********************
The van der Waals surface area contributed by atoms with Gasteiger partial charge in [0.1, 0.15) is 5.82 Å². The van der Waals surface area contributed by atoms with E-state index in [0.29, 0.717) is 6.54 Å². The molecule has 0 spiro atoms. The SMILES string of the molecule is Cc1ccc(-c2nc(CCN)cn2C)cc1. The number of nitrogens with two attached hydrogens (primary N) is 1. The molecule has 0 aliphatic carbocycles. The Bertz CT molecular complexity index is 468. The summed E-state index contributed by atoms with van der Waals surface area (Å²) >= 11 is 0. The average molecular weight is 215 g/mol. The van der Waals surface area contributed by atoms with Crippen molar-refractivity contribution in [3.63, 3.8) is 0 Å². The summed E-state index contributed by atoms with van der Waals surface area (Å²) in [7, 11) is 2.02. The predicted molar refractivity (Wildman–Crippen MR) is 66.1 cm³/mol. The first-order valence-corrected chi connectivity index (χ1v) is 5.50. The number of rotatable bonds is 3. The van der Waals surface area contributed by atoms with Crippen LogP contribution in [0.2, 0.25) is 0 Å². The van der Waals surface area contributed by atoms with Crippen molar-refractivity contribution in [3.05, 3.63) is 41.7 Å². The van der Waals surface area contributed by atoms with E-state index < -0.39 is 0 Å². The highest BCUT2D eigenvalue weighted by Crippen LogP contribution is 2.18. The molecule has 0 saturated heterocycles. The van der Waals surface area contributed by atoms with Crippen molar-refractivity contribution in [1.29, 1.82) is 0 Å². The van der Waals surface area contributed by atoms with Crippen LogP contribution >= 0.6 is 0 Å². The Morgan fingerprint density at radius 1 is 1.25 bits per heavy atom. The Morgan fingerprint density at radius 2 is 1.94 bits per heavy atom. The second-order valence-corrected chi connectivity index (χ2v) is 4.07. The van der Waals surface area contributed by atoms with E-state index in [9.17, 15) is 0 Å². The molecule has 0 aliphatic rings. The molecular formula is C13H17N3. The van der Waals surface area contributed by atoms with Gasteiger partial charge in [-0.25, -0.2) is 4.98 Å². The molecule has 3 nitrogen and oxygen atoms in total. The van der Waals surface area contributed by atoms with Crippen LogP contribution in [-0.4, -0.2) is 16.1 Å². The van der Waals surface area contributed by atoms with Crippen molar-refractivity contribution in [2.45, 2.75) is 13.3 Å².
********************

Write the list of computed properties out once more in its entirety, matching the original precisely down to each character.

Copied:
The van der Waals surface area contributed by atoms with Gasteiger partial charge in [0.1, 0.15) is 5.82 Å². The van der Waals surface area contributed by atoms with E-state index in [0.29, 0.717) is 6.54 Å². The molecule has 0 spiro atoms. The SMILES string of the molecule is Cc1ccc(-c2nc(CCN)cn2C)cc1. The number of nitrogens with two attached hydrogens (primary N) is 1. The molecule has 0 aliphatic carbocycles. The Bertz CT molecular complexity index is 468. The summed E-state index contributed by atoms with van der Waals surface area (Å²) >= 11 is 0. The average molecular weight is 215 g/mol. The van der Waals surface area contributed by atoms with Crippen molar-refractivity contribution in [3.63, 3.8) is 0 Å². The summed E-state index contributed by atoms with van der Waals surface area (Å²) in [7, 11) is 2.02. The predicted molar refractivity (Wildman–Crippen MR) is 66.1 cm³/mol. The first-order valence-corrected chi connectivity index (χ1v) is 5.50. The number of rotatable bonds is 3. The van der Waals surface area contributed by atoms with Crippen LogP contribution in [0.2, 0.25) is 0 Å². The van der Waals surface area contributed by atoms with Crippen molar-refractivity contribution in [3.05, 3.63) is 41.7 Å². The van der Waals surface area contributed by atoms with E-state index < -0.39 is 0 Å². The highest BCUT2D eigenvalue weighted by Crippen LogP contribution is 2.18. The molecule has 0 saturated heterocycles. The van der Waals surface area contributed by atoms with Crippen molar-refractivity contribution in [1.29, 1.82) is 0 Å². The van der Waals surface area contributed by atoms with Crippen LogP contribution >= 0.6 is 0 Å². The Morgan fingerprint density at radius 1 is 1.25 bits per heavy atom. The Morgan fingerprint density at radius 2 is 1.94 bits per heavy atom. The second-order valence-corrected chi connectivity index (χ2v) is 4.07. The van der Waals surface area contributed by atoms with E-state index in [9.17, 15) is 0 Å². The molecule has 0 aliphatic rings. The molecular formula is C13H17N3. The van der Waals surface area contributed by atoms with Gasteiger partial charge in [-0.25, -0.2) is 4.98 Å². The molecule has 3 nitrogen and oxygen atoms in total. The van der Waals surface area contributed by atoms with Crippen LogP contribution in [-0.4, -0.2) is 16.1 Å². The van der Waals surface area contributed by atoms with Crippen molar-refractivity contribution in [2.45, 2.75) is 13.3 Å².